Ted Nugent’s wife makes “honest mistake,” arrested at airport after packing gun


Ted Nugent’s wife, Shemane Deziel, made an “honest mistake,” according to her attorney, and forgot to leave her gun at home when before walking through airport security.

The wife of conservative yet outspoken rocker and NRA board member, Ted Nugent, was arrested at the Dallas/Ft. Worth International Airport after security discovered a gun in her carry-on suitcase.

According to TMZ, Shemane Deziel was taken into custody after the incident, but it remains unclear if her husband of 24-years was with her at the time, as Nugent was scheduled to perform in Ramona, California, on Thursday night.


Ted Nugent’ and his wife, Shemane Deziel, have been married since 1989.

As for what happens next, DFW Airport Department of Public Safety official, David Magana, said, “the rest of it is working its way through our system of legal approval.”

Deziel packing a gun her suitcase was just an “honest mistake,” her attorney David Finn said.

The “honest mistake” came just one day after Nugent utilized the 50th Anniversary of the March on Washington to launch an attack of written rhetoric on President Lyndon Johnson’s social programs, namely, Meidcare and Medicaid.

“Just one year after Dr. King delivered his memorable speech, President Lyndon Johnson’s Great Society began a systematic and engineered welfare juggernaut that would do more damage, cause more harm and become responsible for more destruction to black America than the evils of slavery and the KKK combined,” Nugent wrote on the website, wnd.com,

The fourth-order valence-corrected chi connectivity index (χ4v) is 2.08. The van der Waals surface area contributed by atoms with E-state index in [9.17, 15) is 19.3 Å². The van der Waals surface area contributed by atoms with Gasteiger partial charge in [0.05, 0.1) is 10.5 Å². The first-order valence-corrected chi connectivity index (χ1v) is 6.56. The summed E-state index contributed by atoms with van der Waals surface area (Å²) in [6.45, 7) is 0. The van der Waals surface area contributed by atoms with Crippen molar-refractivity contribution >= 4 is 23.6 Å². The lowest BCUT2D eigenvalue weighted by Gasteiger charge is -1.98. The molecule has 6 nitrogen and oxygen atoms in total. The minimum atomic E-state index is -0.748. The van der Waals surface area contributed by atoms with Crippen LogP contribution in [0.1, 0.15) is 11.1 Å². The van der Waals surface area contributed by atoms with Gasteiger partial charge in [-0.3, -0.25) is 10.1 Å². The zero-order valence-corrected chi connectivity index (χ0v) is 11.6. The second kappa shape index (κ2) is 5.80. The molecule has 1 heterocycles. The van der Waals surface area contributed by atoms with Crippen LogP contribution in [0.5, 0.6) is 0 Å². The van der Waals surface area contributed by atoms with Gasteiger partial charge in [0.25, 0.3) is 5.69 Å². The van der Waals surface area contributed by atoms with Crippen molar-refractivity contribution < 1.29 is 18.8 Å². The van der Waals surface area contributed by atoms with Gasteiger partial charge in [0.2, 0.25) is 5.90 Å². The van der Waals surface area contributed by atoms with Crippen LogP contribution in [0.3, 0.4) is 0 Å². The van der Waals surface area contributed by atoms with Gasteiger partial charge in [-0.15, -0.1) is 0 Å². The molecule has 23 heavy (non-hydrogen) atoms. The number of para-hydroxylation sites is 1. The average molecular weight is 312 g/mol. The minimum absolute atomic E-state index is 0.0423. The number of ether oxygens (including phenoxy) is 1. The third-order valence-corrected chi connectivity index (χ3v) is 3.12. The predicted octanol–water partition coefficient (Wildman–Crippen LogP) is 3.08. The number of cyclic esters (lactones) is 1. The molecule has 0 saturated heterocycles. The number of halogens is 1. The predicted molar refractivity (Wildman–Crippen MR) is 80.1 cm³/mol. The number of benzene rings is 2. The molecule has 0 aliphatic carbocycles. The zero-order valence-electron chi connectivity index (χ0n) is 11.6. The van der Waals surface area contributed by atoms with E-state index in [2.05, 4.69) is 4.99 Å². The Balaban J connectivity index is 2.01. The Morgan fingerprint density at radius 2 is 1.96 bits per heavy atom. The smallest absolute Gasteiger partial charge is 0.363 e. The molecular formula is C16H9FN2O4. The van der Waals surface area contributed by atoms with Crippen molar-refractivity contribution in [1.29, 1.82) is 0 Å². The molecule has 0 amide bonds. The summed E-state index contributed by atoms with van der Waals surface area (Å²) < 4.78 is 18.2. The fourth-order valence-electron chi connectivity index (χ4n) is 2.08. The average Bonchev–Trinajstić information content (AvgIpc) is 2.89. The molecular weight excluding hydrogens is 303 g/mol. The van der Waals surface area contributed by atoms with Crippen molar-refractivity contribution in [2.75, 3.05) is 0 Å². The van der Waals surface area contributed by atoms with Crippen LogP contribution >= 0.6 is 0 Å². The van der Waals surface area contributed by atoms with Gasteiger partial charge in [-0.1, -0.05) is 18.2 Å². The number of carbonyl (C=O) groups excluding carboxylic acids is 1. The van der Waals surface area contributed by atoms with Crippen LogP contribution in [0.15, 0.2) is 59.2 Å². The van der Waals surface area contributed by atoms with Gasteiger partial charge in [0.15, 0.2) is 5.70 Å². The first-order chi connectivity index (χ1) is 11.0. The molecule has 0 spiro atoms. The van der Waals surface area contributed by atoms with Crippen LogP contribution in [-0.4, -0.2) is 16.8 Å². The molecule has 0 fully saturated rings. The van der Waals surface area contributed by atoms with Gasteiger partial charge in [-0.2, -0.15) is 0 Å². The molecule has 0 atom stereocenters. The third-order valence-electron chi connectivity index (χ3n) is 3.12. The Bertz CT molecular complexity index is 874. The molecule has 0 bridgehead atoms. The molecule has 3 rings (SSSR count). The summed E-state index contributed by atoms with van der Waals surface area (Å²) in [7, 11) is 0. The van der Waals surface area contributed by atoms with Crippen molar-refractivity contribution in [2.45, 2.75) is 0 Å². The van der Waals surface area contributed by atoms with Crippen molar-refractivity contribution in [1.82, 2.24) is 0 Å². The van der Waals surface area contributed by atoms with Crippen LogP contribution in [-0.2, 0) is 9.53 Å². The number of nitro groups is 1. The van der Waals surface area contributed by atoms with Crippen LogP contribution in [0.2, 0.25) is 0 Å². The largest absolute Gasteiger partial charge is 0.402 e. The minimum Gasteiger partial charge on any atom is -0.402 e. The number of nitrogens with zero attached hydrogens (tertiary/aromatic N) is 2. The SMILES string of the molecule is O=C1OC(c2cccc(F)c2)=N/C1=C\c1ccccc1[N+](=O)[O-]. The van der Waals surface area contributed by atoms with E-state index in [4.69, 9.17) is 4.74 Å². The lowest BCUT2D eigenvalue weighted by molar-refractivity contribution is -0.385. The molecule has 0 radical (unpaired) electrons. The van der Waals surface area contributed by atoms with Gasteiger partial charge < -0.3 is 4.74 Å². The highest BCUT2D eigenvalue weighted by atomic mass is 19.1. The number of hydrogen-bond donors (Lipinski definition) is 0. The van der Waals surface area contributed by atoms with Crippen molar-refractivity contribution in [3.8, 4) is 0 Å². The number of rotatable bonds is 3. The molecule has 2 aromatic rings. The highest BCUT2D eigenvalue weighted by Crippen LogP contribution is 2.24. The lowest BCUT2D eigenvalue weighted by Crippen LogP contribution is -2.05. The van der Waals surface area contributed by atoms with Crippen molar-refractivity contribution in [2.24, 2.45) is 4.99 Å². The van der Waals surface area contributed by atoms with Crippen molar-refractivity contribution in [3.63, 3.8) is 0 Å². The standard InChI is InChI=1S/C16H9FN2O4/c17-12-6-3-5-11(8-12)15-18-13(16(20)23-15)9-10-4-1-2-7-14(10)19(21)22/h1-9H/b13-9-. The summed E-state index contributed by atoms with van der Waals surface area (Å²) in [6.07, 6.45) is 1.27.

“President Johnson’s Great Society’s War on Poverty has turned out to be, for all practical and statistical purposes, a War on Black America,” he added.

On the other side of the coin, however, the Washington Post reported in 2012, “First there was a huge fall in the poverty rate throughout the 1960’s, and in particular after LBJ announced the War on Poverty in 1964 and followed up with Medicaid, Medicare, greater federal housing spending, and other programs to fight that war.”

“In 1964, the poverty rate was 19 percent. Ten years later, it was 11.2 percent, and it has not gone above 15.2 percent any year since then. Contrary to what you may have heart, the best evidence indicates that the War on Poverty made a real and lasting difference.”


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